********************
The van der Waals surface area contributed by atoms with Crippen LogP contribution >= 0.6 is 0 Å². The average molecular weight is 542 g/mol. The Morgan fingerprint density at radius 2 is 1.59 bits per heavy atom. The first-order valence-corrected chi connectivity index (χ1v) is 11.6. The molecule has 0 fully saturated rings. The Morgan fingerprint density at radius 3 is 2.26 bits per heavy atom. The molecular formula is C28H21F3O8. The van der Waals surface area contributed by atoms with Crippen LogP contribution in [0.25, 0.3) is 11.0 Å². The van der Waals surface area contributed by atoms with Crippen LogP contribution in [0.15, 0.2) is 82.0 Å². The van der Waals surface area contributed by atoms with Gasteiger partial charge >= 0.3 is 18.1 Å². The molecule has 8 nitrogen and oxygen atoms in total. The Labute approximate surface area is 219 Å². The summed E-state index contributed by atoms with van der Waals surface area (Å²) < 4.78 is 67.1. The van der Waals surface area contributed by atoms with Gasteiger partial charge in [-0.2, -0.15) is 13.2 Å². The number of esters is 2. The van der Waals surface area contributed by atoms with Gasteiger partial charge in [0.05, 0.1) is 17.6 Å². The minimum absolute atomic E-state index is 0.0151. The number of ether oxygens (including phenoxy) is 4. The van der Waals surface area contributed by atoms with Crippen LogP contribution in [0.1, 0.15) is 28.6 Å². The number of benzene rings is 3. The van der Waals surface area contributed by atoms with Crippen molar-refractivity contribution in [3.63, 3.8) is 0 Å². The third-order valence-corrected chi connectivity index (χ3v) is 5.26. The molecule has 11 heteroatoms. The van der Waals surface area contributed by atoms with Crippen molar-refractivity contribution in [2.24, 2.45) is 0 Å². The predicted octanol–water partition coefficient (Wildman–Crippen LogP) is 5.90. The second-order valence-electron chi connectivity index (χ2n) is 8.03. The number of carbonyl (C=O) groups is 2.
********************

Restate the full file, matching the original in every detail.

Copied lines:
The van der Waals surface area contributed by atoms with Crippen LogP contribution >= 0.6 is 0 Å². The average molecular weight is 542 g/mol. The Morgan fingerprint density at radius 2 is 1.59 bits per heavy atom. The first-order valence-corrected chi connectivity index (χ1v) is 11.6. The molecule has 0 fully saturated rings. The Morgan fingerprint density at radius 3 is 2.26 bits per heavy atom. The molecular formula is C28H21F3O8. The van der Waals surface area contributed by atoms with Crippen LogP contribution in [0.25, 0.3) is 11.0 Å². The van der Waals surface area contributed by atoms with Crippen LogP contribution in [0.15, 0.2) is 82.0 Å². The van der Waals surface area contributed by atoms with Gasteiger partial charge >= 0.3 is 18.1 Å². The molecule has 8 nitrogen and oxygen atoms in total. The Labute approximate surface area is 219 Å². The summed E-state index contributed by atoms with van der Waals surface area (Å²) < 4.78 is 67.1. The van der Waals surface area contributed by atoms with Gasteiger partial charge in [-0.2, -0.15) is 13.2 Å². The number of esters is 2. The van der Waals surface area contributed by atoms with Gasteiger partial charge in [0.05, 0.1) is 17.6 Å². The minimum absolute atomic E-state index is 0.0151. The number of ether oxygens (including phenoxy) is 4. The van der Waals surface area contributed by atoms with Crippen LogP contribution in [0.1, 0.15) is 28.6 Å². The number of benzene rings is 3. The van der Waals surface area contributed by atoms with Crippen molar-refractivity contribution in [3.63, 3.8) is 0 Å². The third-order valence-corrected chi connectivity index (χ3v) is 5.26. The molecule has 11 heteroatoms. The van der Waals surface area contributed by atoms with Crippen molar-refractivity contribution in [2.24, 2.45) is 0 Å². The predicted octanol–water partition coefficient (Wildman–Crippen LogP) is 5.90. The second-order valence-electron chi connectivity index (χ2n) is 8.03. The number of carbonyl (C=O) groups is 2.